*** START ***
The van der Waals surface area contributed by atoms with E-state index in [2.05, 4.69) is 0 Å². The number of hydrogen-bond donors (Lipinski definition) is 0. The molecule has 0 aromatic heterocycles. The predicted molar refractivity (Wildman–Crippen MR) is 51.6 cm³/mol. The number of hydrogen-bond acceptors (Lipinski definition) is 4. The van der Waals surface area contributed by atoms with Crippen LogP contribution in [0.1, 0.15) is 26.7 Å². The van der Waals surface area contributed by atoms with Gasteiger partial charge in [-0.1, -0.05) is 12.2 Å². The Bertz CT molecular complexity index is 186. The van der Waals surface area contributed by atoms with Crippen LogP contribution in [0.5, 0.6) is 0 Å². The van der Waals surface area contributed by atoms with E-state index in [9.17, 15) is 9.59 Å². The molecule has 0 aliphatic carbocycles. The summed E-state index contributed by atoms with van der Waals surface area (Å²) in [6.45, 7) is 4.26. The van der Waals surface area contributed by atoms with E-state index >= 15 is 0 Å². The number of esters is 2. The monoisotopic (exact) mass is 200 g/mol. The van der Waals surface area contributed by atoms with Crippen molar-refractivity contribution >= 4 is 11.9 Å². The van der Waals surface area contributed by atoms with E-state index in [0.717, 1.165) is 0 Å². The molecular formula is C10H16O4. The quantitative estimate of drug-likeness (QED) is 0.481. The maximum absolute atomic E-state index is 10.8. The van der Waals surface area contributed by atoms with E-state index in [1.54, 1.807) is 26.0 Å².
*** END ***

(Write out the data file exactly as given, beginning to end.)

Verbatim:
The van der Waals surface area contributed by atoms with E-state index in [2.05, 4.69) is 0 Å². The number of hydrogen-bond donors (Lipinski definition) is 0. The molecule has 0 aromatic heterocycles. The predicted molar refractivity (Wildman–Crippen MR) is 51.6 cm³/mol. The number of hydrogen-bond acceptors (Lipinski definition) is 4. The van der Waals surface area contributed by atoms with Crippen LogP contribution in [0.1, 0.15) is 26.7 Å². The van der Waals surface area contributed by atoms with Gasteiger partial charge in [-0.1, -0.05) is 12.2 Å². The Bertz CT molecular complexity index is 186. The van der Waals surface area contributed by atoms with Crippen LogP contribution in [0.5, 0.6) is 0 Å². The van der Waals surface area contributed by atoms with E-state index in [9.17, 15) is 9.59 Å². The molecule has 0 aliphatic carbocycles. The summed E-state index contributed by atoms with van der Waals surface area (Å²) in [6.45, 7) is 4.26. The van der Waals surface area contributed by atoms with E-state index >= 15 is 0 Å². The number of esters is 2. The monoisotopic (exact) mass is 200 g/mol. The van der Waals surface area contributed by atoms with Crippen molar-refractivity contribution >= 4 is 11.9 Å². The van der Waals surface area contributed by atoms with E-state index in [0.717, 1.165) is 0 Å². The molecular formula is C10H16O4. The quantitative estimate of drug-likeness (QED) is 0.481. The maximum absolute atomic E-state index is 10.8. The van der Waals surface area contributed by atoms with E-state index in [1.54, 1.807) is 26.0 Å².